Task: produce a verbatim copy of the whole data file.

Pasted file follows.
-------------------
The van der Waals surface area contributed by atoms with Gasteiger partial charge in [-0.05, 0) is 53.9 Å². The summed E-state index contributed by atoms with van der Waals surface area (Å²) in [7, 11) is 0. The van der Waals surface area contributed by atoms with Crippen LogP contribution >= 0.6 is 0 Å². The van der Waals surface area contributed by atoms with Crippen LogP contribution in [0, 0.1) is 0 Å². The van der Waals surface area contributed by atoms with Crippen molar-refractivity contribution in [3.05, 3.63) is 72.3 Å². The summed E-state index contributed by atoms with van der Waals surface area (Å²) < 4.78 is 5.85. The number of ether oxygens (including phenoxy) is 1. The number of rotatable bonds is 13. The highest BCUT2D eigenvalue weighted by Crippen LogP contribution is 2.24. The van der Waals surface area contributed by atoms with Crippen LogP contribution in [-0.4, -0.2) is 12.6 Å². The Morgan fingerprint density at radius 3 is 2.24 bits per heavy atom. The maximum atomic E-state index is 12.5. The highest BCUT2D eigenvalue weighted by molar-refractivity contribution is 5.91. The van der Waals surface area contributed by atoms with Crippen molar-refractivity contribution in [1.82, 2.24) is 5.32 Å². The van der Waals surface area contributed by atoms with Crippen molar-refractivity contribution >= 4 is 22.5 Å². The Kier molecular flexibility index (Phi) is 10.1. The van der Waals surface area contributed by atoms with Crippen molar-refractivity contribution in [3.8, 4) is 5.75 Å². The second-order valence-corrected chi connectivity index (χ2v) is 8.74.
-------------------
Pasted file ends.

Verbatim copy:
The van der Waals surface area contributed by atoms with Gasteiger partial charge in [-0.05, 0) is 53.9 Å². The summed E-state index contributed by atoms with van der Waals surface area (Å²) in [7, 11) is 0. The van der Waals surface area contributed by atoms with Crippen LogP contribution >= 0.6 is 0 Å². The van der Waals surface area contributed by atoms with Crippen LogP contribution in [0, 0.1) is 0 Å². The van der Waals surface area contributed by atoms with Crippen molar-refractivity contribution in [3.05, 3.63) is 72.3 Å². The summed E-state index contributed by atoms with van der Waals surface area (Å²) < 4.78 is 5.85. The number of ether oxygens (including phenoxy) is 1. The number of rotatable bonds is 13. The highest BCUT2D eigenvalue weighted by Crippen LogP contribution is 2.24. The van der Waals surface area contributed by atoms with Crippen LogP contribution in [-0.4, -0.2) is 12.6 Å². The Morgan fingerprint density at radius 3 is 2.24 bits per heavy atom. The maximum atomic E-state index is 12.5. The highest BCUT2D eigenvalue weighted by molar-refractivity contribution is 5.91. The van der Waals surface area contributed by atoms with Crippen molar-refractivity contribution in [1.82, 2.24) is 5.32 Å². The van der Waals surface area contributed by atoms with Crippen molar-refractivity contribution >= 4 is 22.5 Å². The Kier molecular flexibility index (Phi) is 10.1. The van der Waals surface area contributed by atoms with Crippen molar-refractivity contribution in [3.8, 4) is 5.75 Å². The second-order valence-corrected chi connectivity index (χ2v) is 8.74.